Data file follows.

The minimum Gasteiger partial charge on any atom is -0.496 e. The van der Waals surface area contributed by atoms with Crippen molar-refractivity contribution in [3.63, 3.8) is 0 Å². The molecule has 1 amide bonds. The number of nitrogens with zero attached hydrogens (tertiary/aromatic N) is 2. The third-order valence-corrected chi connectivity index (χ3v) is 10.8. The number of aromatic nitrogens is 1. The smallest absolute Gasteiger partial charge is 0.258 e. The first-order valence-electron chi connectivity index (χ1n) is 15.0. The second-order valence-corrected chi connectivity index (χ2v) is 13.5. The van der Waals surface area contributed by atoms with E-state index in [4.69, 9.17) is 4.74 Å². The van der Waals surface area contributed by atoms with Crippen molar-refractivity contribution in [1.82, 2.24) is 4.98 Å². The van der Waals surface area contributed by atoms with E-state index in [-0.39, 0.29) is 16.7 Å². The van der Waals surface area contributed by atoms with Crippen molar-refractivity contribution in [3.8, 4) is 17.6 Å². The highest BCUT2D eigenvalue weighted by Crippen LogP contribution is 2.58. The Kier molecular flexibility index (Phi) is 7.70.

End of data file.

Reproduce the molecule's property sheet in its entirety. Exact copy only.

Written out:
The minimum Gasteiger partial charge on any atom is -0.496 e. The van der Waals surface area contributed by atoms with Crippen molar-refractivity contribution in [3.63, 3.8) is 0 Å². The molecule has 1 amide bonds. The number of nitrogens with zero attached hydrogens (tertiary/aromatic N) is 2. The third-order valence-corrected chi connectivity index (χ3v) is 10.8. The number of aromatic nitrogens is 1. The smallest absolute Gasteiger partial charge is 0.258 e. The first-order valence-electron chi connectivity index (χ1n) is 15.0. The second-order valence-corrected chi connectivity index (χ2v) is 13.5. The van der Waals surface area contributed by atoms with E-state index in [4.69, 9.17) is 4.74 Å². The van der Waals surface area contributed by atoms with Crippen molar-refractivity contribution in [1.82, 2.24) is 4.98 Å². The van der Waals surface area contributed by atoms with E-state index in [-0.39, 0.29) is 16.7 Å². The van der Waals surface area contributed by atoms with Crippen molar-refractivity contribution in [3.8, 4) is 17.6 Å². The highest BCUT2D eigenvalue weighted by Crippen LogP contribution is 2.58. The Kier molecular flexibility index (Phi) is 7.70.